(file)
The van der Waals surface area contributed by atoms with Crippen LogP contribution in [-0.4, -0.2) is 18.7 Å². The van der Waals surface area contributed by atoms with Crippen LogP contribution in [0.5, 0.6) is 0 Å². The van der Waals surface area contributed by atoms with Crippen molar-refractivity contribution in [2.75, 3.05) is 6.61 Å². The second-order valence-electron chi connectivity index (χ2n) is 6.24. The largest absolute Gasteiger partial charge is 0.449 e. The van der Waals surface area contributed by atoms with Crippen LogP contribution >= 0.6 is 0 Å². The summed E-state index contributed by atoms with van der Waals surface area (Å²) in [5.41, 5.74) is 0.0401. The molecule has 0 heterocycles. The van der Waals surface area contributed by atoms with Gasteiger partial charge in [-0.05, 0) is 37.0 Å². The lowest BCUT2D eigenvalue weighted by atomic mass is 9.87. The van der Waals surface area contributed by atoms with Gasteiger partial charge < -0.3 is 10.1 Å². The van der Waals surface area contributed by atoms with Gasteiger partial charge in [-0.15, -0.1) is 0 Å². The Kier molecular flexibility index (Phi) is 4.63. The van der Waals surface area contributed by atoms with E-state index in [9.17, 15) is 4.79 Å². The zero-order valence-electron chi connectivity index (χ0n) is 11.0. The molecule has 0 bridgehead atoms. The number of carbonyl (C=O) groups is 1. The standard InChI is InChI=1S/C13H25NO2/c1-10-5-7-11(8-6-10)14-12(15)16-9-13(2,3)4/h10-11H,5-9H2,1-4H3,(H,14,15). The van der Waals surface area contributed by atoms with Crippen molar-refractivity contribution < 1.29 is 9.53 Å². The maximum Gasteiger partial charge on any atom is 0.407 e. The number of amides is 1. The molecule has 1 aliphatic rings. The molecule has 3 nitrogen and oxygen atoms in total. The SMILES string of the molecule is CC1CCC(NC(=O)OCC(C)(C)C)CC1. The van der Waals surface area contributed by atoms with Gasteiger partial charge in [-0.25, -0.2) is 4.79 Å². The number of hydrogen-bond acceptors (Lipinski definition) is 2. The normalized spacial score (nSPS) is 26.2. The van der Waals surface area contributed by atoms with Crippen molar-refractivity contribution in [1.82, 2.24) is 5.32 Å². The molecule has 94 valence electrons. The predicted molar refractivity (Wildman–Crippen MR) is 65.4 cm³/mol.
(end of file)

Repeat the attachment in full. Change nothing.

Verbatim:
The van der Waals surface area contributed by atoms with Crippen LogP contribution in [-0.4, -0.2) is 18.7 Å². The van der Waals surface area contributed by atoms with Crippen LogP contribution in [0.5, 0.6) is 0 Å². The van der Waals surface area contributed by atoms with Crippen molar-refractivity contribution in [2.75, 3.05) is 6.61 Å². The second-order valence-electron chi connectivity index (χ2n) is 6.24. The largest absolute Gasteiger partial charge is 0.449 e. The van der Waals surface area contributed by atoms with Crippen LogP contribution >= 0.6 is 0 Å². The summed E-state index contributed by atoms with van der Waals surface area (Å²) in [5.41, 5.74) is 0.0401. The molecule has 0 heterocycles. The van der Waals surface area contributed by atoms with Gasteiger partial charge in [-0.05, 0) is 37.0 Å². The lowest BCUT2D eigenvalue weighted by atomic mass is 9.87. The van der Waals surface area contributed by atoms with Gasteiger partial charge < -0.3 is 10.1 Å². The van der Waals surface area contributed by atoms with Gasteiger partial charge in [-0.15, -0.1) is 0 Å². The Kier molecular flexibility index (Phi) is 4.63. The van der Waals surface area contributed by atoms with E-state index in [9.17, 15) is 4.79 Å². The zero-order valence-electron chi connectivity index (χ0n) is 11.0. The molecule has 0 bridgehead atoms. The number of carbonyl (C=O) groups is 1. The standard InChI is InChI=1S/C13H25NO2/c1-10-5-7-11(8-6-10)14-12(15)16-9-13(2,3)4/h10-11H,5-9H2,1-4H3,(H,14,15). The van der Waals surface area contributed by atoms with Crippen molar-refractivity contribution < 1.29 is 9.53 Å². The maximum Gasteiger partial charge on any atom is 0.407 e. The number of amides is 1. The molecule has 1 aliphatic rings. The molecule has 3 nitrogen and oxygen atoms in total. The SMILES string of the molecule is CC1CCC(NC(=O)OCC(C)(C)C)CC1. The van der Waals surface area contributed by atoms with Gasteiger partial charge in [-0.25, -0.2) is 4.79 Å². The number of hydrogen-bond acceptors (Lipinski definition) is 2. The normalized spacial score (nSPS) is 26.2. The van der Waals surface area contributed by atoms with Crippen molar-refractivity contribution in [1.82, 2.24) is 5.32 Å². The molecule has 94 valence electrons. The predicted molar refractivity (Wildman–Crippen MR) is 65.4 cm³/mol.